In the 20th century, medical experts linked asbestos exposure and mesothelioma with quite a few blue-collar occupations. At the top of the list were construction and insulation workers.

Construction work includes many specific jobs: pipefitters, plumbers, electricians, engineers, inspectors, equipment operators and general laborers. For decades, all of them involved working with asbestos regularly.

Add another to the list: carpenters.

Numerous studies label carpentry as one of the most notorious for handling asbestos, which is a deadly substance connected to mesothelioma. According to years of scientific research, asbestos is the only known cause of this rare cancer. Daily exposure to this substance put many 20th-century carpenters at severe risk of developing mesothelioma.

If you worked in carpentry and developed mesothelioma — or you have a loved one who fits this description — contact our team. Our patient advocate and registered nurse, Jenna Campagna, helps carpenters who have developed this cancer. Email her at jenna@mesotheliomaguide.com with any questions about how your occupation led to your mesothelioma.

 

How Are Carpenters Exposed to Asbestos?

Carpenters are — or were — exposed to asbestos through working with and building construction components. Carpentry involves creating the foundation and structure for a building. The fundamental duties of carpentry include:

  • Installing windows and molding into a building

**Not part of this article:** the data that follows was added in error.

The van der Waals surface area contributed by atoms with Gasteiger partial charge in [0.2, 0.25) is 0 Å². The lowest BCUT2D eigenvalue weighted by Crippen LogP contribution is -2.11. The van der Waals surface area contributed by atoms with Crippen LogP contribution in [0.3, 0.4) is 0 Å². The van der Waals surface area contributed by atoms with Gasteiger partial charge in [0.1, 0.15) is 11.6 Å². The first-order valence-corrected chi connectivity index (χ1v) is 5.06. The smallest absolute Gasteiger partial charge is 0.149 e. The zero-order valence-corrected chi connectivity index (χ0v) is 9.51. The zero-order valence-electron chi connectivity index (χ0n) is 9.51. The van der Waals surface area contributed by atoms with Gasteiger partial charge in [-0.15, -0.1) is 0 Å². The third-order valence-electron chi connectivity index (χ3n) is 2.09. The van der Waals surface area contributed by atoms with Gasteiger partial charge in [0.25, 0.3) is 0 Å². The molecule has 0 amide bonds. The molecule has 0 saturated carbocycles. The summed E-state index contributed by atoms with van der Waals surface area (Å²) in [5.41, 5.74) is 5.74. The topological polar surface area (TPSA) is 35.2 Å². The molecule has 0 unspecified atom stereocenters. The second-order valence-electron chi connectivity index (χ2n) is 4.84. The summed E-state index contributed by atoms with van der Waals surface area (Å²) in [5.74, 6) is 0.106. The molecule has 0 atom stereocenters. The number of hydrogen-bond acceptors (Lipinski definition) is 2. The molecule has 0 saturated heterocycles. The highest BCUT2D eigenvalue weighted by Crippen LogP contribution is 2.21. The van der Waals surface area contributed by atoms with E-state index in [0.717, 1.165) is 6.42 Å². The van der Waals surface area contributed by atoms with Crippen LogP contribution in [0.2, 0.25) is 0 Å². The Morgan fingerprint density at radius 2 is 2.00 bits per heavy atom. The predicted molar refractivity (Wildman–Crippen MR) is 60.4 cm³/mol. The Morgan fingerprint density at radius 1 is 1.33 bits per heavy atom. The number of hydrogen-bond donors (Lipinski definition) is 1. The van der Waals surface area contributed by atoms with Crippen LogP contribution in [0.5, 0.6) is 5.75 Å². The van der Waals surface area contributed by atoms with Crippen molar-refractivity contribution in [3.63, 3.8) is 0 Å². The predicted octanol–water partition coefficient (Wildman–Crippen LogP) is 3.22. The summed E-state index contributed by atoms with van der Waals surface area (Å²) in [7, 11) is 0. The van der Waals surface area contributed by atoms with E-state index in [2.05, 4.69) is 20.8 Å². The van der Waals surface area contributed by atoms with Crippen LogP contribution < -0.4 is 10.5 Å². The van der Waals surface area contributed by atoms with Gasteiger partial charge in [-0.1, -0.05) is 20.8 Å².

• Measure, cut and shape wood, plastic, metal and other materials
  • Construct walls, floors, door frames, staircases, ceilings, support beams and more
  • Fix any damaged components

Asbestos is fire-resistant, cheap to produce and durable. Those three qualities made the mineral commonplace in construction and carpentry components. Everything, from floor tiles to ceiling tiles and wallboards to support beams, was built with asbestos. It protected them from catching fire, which was considered a safety benefit.

Towards the end of the 20th century, health experts urged industries to stop using asbestos. The cause-and-effect relationship between it and mesothelioma was well-publicized.

Asbestos in mineral form is composed of many microscopic and delicate fibers. These strands often separated from the original source and floated in the air. Carpenters working with asbestos could inhale or swallow these loose fibers, which are sharp and can irritate cells within the body. This irritation can cause cells to mutate, which forms tumors and cancer.

By the 1980s, most of the American commercial industry found alternatives to asbestos. Even so, mesothelioma has a decades-long latency period. This cancer often takes between 20, 30, 40 or even 50 years to develop. So carpenters who were exposed in the 1970s or 1980s may just be starting to notice mesothelioma symptoms.

 

Mesothelioma Impact on Carpenters

Throughout most of the 20th century, carpenters faced a significant risk of asbestos exposure. Many studies report carpentry as one of the most at-risk occupations.

In 1992, the British Journal of Cancer reported 93 known mesothelioma cases involving carpenters in Great Britain. The journal also said carpenters faced the most considerable asbestos exposure risk of all construction jobs.

“Preliminary analysis showed that the risk was highest for carpenters and higher for plumbers, electricians and painters than for other construction workers,” the report stated.

The International Journal of Epidemiology reported the same — that carpenters faced the highest risk of regular occupational asbestos exposure.